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Invest Ophthalmol Vis Sci. 2003 Jan;44(1):324-31.

Limitation of anatomical integration between subretinal transplants and the host retina.

Author information

1
Wallenberg Retina Center, Department of Ophthalmology, Lund University, Klinikgatan 26, S-221 84 Lund, Sweden.

Abstract

PURPOSE:

In previous studies of subretinal transplantation in rabbits, the host photoreceptor layer seemed to prevent the bridging of neuronal fibers between the graft and the host retina. The current study was undertaken to determine whether the same phenomenon occurs in transplants to the subretinal space of the vascularized retina of rats. Bridging of fibers was examined in transplants to animals of different genetic backgrounds (normal versus dystrophic rats), of different ages, and after different survival times.

METHODS:

Sprague-Dawley (SD) rat retinal tissue from embryonic day (E)18 was subretinally grafted to adult (60-day-old) normal SD rats, to RCS rats (32 and 73 days old), and to adult (60-day-old) transgenic P23H rats. After various survival times (28-183 days), transplanted retinas were processed for routine histology and immunocytochemistry. Antibodies against calbindin, neuronal nitric oxide synthase (NOS), and protein kinase C (PKC) were used to identify specific retinal cell types and their processes.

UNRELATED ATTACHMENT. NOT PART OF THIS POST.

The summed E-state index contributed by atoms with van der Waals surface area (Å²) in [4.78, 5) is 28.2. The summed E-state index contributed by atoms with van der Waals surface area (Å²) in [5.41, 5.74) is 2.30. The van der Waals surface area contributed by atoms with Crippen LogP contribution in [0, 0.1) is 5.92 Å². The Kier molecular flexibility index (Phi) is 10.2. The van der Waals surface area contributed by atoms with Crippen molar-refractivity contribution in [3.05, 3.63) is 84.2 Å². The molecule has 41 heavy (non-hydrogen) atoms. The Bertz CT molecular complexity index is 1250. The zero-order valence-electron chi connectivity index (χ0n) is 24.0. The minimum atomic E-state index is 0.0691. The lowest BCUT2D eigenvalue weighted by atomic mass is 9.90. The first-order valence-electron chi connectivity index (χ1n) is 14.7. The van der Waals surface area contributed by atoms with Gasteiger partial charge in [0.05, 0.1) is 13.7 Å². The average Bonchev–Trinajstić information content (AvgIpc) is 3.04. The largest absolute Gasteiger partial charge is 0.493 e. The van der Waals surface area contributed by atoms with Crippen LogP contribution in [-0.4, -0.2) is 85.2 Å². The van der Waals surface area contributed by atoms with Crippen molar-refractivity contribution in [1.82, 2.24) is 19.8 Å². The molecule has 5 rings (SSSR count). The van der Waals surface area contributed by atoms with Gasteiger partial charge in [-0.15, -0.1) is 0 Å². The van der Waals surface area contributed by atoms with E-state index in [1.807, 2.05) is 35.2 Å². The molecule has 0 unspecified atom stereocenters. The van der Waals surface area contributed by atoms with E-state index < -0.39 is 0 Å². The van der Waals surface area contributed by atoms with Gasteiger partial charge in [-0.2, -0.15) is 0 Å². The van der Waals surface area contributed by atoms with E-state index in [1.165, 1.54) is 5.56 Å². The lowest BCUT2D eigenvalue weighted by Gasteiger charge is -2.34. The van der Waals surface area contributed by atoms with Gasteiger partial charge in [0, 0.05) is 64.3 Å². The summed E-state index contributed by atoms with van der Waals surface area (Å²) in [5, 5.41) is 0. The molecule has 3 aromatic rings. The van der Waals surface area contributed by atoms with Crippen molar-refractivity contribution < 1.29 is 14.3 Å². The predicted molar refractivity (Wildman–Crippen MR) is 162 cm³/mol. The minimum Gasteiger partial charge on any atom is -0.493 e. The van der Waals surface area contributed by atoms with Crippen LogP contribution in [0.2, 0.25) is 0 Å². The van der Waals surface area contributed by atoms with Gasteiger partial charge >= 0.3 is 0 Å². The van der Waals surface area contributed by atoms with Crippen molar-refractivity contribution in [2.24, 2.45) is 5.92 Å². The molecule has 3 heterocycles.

RESULTS:

The shape and position of the immunoreactive cell bodies indicated that the expected neuronal populations were labeled within the grafts and in the host retina. Labeled neuronal processes were also observed. In each case, NOS-, calbindin-, and PKC-immunolabeled fibers formed bridges between the graft and the host tissues. However, regardless of the extent of host photoreceptor cell loss, the age of the recipient, or the genetic background, bridging fibers were observed only in areas where the host photoreceptor layer was discontinuous or completely missing.

CONCLUSIONS:

The present study demonstrates that the host photoreceptor layer plays a role in limiting graft-host anatomical integration.

PMID:
12506092
[Indexed for MEDLINE]

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